Cleansing Fire

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The Clarity of Cardinal Sarah’s Words — Part I

May 20th, 2016, Promulgated by Diane Harris

I am personally convinced that the Holy Spirit is a Spirit of Clarity, and not of ambiguity or confusion.  When we try to pick and choose words to fit any other agenda,  we are not serving “Truth.”  It is almost a warning sign, a flashing light of caution, a resounding ‘uh-oh’ that warns us we are about to cross the line, and to support those who perpetrate a false or feel-good agenda.  Admiration for the clarity of his writing has drawn me over and over again to Joseph Cardinal Ratzinger’s (Pope Benedict XVI’s) works, and now I am delighted to find such clarity and lack of fear in “God or Nothing” by Robert Cardinal Sarah.

A month ago I posted an invitation on Cleansing Fire to participate in reading and reviewing Cardinal Sarah’s book; here again is the same invitation to contribute. Meanwhile, I will begin to post some of the quotes which I’ve high-lighted in my copy, hoping to whet your appetite.  See the prior post for the early years; the following comments begin on page 46 (Chapter 2)  and continue through Chapters 3 and part of 4.  More to come as I plan to read slowly, savoring the texture.

On Faithfulness to Sacred Scripture:  

  • “It is important for us to show … respect and fidelity to the Word of God, so as not to manipulate it to fit historical, political, or ideological circumstances, for the purpose of pleasing men and acquiring a reputation as a scholar or avant-garde theologian….”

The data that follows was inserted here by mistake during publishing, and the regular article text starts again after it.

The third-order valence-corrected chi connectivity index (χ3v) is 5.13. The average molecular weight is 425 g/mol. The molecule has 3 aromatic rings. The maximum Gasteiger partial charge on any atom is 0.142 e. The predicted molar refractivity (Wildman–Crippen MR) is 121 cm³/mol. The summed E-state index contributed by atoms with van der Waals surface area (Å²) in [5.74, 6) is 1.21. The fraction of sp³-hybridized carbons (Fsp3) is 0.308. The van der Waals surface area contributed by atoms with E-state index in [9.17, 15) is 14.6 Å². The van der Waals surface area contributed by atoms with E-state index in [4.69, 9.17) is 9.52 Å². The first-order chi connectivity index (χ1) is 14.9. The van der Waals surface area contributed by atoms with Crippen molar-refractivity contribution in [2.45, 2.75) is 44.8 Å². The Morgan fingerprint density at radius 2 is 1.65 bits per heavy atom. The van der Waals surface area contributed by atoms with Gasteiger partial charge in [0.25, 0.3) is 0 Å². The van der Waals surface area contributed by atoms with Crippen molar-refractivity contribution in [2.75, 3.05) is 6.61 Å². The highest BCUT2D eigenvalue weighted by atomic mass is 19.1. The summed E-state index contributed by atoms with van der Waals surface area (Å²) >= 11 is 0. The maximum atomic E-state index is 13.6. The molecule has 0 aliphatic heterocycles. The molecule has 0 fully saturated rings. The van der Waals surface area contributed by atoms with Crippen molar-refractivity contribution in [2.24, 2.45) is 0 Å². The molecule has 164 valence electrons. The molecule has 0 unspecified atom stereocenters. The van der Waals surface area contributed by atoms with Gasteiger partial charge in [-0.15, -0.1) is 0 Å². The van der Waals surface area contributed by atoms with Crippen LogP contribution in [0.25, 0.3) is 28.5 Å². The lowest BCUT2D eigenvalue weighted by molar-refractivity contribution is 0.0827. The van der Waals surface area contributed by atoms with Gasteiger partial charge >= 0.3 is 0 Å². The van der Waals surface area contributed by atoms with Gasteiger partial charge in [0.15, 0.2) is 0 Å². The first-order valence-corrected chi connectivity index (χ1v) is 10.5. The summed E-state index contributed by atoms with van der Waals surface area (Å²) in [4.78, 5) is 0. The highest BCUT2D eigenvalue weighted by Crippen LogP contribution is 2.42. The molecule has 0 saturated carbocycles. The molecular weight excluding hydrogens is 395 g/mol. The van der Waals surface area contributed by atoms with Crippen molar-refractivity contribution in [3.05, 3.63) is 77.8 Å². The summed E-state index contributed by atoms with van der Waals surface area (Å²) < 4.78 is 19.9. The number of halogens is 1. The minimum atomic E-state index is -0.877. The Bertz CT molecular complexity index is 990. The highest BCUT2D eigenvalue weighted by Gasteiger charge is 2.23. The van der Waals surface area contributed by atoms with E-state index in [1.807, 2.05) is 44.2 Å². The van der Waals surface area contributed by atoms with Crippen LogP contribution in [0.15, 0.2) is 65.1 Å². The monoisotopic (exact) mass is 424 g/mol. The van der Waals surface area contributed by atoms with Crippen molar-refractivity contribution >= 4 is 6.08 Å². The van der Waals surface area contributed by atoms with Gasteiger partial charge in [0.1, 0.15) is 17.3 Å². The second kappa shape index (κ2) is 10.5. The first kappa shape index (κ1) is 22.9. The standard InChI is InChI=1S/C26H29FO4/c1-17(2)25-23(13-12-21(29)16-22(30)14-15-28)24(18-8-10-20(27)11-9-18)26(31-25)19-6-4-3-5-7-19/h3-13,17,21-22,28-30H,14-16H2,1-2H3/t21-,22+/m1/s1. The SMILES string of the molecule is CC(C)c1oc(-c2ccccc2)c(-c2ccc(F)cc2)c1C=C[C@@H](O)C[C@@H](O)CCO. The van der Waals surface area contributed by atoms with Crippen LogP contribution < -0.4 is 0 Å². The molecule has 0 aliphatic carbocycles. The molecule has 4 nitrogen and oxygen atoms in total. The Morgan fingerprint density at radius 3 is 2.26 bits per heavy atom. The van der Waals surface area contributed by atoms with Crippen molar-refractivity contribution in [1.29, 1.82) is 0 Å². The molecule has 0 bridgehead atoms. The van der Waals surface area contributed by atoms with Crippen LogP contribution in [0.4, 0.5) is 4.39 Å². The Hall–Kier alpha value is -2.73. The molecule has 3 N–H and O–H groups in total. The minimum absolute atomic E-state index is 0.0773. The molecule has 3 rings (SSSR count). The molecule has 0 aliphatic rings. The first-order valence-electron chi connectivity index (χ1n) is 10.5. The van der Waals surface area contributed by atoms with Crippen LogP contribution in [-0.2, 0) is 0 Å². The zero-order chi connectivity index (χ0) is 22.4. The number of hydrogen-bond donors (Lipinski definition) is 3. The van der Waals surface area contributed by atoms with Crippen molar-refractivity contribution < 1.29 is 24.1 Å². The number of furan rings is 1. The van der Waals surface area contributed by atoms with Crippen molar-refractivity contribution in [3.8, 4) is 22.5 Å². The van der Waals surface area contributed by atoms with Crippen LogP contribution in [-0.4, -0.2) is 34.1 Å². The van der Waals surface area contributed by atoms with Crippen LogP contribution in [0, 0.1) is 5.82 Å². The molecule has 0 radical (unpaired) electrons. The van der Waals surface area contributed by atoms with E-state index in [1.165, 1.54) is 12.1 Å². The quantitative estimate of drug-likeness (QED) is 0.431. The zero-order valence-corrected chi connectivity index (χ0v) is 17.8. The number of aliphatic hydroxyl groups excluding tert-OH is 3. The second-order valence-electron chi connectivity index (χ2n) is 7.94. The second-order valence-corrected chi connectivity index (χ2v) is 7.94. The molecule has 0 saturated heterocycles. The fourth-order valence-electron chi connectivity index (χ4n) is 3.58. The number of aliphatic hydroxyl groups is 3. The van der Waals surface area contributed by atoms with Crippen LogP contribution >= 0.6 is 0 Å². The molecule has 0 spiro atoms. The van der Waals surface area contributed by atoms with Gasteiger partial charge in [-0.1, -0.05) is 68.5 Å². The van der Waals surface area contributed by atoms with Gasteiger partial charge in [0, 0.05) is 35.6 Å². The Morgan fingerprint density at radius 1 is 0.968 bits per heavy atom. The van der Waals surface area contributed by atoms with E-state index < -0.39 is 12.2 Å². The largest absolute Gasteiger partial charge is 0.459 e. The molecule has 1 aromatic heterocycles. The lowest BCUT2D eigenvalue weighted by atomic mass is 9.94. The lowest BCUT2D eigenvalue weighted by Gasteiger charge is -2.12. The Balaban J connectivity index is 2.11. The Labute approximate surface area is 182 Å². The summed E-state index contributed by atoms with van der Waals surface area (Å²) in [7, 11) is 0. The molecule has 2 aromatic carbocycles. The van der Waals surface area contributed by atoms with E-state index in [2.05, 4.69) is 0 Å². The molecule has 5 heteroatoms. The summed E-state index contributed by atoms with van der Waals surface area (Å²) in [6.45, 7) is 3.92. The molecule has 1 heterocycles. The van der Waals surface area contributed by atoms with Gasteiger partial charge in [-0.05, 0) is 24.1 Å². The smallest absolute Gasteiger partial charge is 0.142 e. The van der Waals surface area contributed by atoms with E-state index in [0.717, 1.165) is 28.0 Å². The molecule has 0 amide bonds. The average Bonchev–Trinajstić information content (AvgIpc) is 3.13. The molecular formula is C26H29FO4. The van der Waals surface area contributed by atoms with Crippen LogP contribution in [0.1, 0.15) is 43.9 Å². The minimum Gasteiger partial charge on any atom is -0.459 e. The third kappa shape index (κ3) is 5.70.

• “The true servant of the Bible, the true theologian, is the one who exemplifies each day, by his life and by his actions, the words of the Psalmist: ‘Oh, how I love your law.  It is my meditation all the day….'”  [I think this is a particularly important excerpt, as we are lately subjected to all kinds of writings implying that those who support the traditional teachings of the Church, particularly about divorced/remarried not receiving the Eucharist, are seen as Pharisees or Doctors of the Law!]
  • Writing of the years he spent studying Sacred Scripture: “… those years are necessary in order to let the Word of God penetrate us like a two-edged sword.  It takes time for our stony hearts to receive the Word of God … which is also the wisdom of God, truly … more penetrating when it is received with faith and love.” … “Yes, this Word goes much farther than a two-edged sword, because there is no power or force that can deal such considerable blows, and the human mind cannot conceive of a point so subtle and so penetrating.  All human wisdom, all the subtlety of natural knowledge, falls short of its keenness.”
  • “One must humbly acknowledge that a whole lifetime is necessary to study the Word of God and to acquire the wisdom that leads to love.”

Priesthood

  • “I sometimes have the sense that seminarians and priests are not doing enough to nourish their interior life by founding it on the Word of God, the example of the saints, on a life of prayer and contemplation, all rooted in God alone. There is a form of impoverishment or aridity that comes right from the interior of the Lord’s  ministers.”
  • “The priest who neglects his Mass can no longer see how much God loves us, to the point of giving us his life.”
  • “Today how can anyone deny the fact that some men of the Church are in a state of moral ruin?”
  • “The crises in the Church, as serious as they may be, always have their origins in a crisis of the priesthood.”